Sweats are a major buzzkill in Fortnite. While being sweaty in the Arena mode is entirely understandable, it doesn't make any sense for a player to be sweaty in the public lobbies in Fortnite.
However, people weren't this sweaty in Fortnite when it first came out. People only started trying extra hard to win, even in public lobbies, a few seasons after the game launched.
Fortnite: The rise of the sweats
Back in the early days of Fortnite, even pros had a difficult time playing the game. It wasn't like any other shooter that players were familiar with. Yes, it was still a shooter, no doubt, but it had an extra element: building.
Over the years, this mechanic has drastically improved. Turbo building is also now a thing, and people are very well versed with building. However, this wasn't the case during the early days of Fortnite. Building was a complex thing, and it remains so today.
When Fortnite first came out, everyone was on the same playing field when it came to building. However, when it came to Chapter 1 Season 3, its popularity started growing. Having experienced the game for two straight seasons, players slowly started getting better and better.
Pros started enjoying the game more, and viewership also increased, bringing in newer players. Given that more people were exposed to the title, it was only natural that some would get accustomed to the game sooner than others.
What really turned things around was the introduction of the playground mode sometime around Season 4 and Season 5 in Fortnite Chapter 1. This gave players an hour to do whatever they wanted on a private island filled with loot. They used this chance to practice their building skills as much as possible, giving rise to the first generation of sweats.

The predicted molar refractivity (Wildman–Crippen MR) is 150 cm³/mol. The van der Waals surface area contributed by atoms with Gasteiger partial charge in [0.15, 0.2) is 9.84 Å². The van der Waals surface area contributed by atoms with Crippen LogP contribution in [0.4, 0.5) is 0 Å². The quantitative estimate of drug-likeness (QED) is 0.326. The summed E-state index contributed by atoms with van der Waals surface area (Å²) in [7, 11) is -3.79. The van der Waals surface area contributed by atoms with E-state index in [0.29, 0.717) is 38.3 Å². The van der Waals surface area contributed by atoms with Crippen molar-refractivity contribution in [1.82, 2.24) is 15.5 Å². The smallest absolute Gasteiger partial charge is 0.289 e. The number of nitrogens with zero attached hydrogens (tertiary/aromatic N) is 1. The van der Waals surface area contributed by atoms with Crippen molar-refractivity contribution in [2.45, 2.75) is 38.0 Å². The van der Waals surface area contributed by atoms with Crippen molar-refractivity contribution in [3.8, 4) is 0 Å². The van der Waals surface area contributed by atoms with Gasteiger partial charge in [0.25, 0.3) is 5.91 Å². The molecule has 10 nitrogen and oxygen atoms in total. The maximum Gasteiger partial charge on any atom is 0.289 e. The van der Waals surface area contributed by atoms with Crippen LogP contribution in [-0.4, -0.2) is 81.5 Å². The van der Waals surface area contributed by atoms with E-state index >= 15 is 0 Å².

Finally, in Fortnite Chapter 1 Season 7, players got introduced to the Arena mode, wherein they could finally flaunt their building skills in a competitive scenario. However, that crowd began spilling into the public lobbies from early Chapter 2 itself. They started wearing a specific set of skins that went on to be labeled as sweaty skins.
Right now, the skill gap is so big that some people can build up literal castles within a few minutes, while some people struggle to build a simple box. This despite the building mechanics getting better over time. However, newer players still need a reasonable amount of time to get the hang of things.
There's a proper building tutorial that is locked behind a paywall, and not many people want to dabble in the creative mode just to learn how to build. So it's difficult to say that the skill gap between sweats and regular players will decrease anytime soon.
Most sweats try to be sweaty because they want to play like their favorite Fortnite pros. But then again, by doing that, they ruin the experience that regular players have in public matches.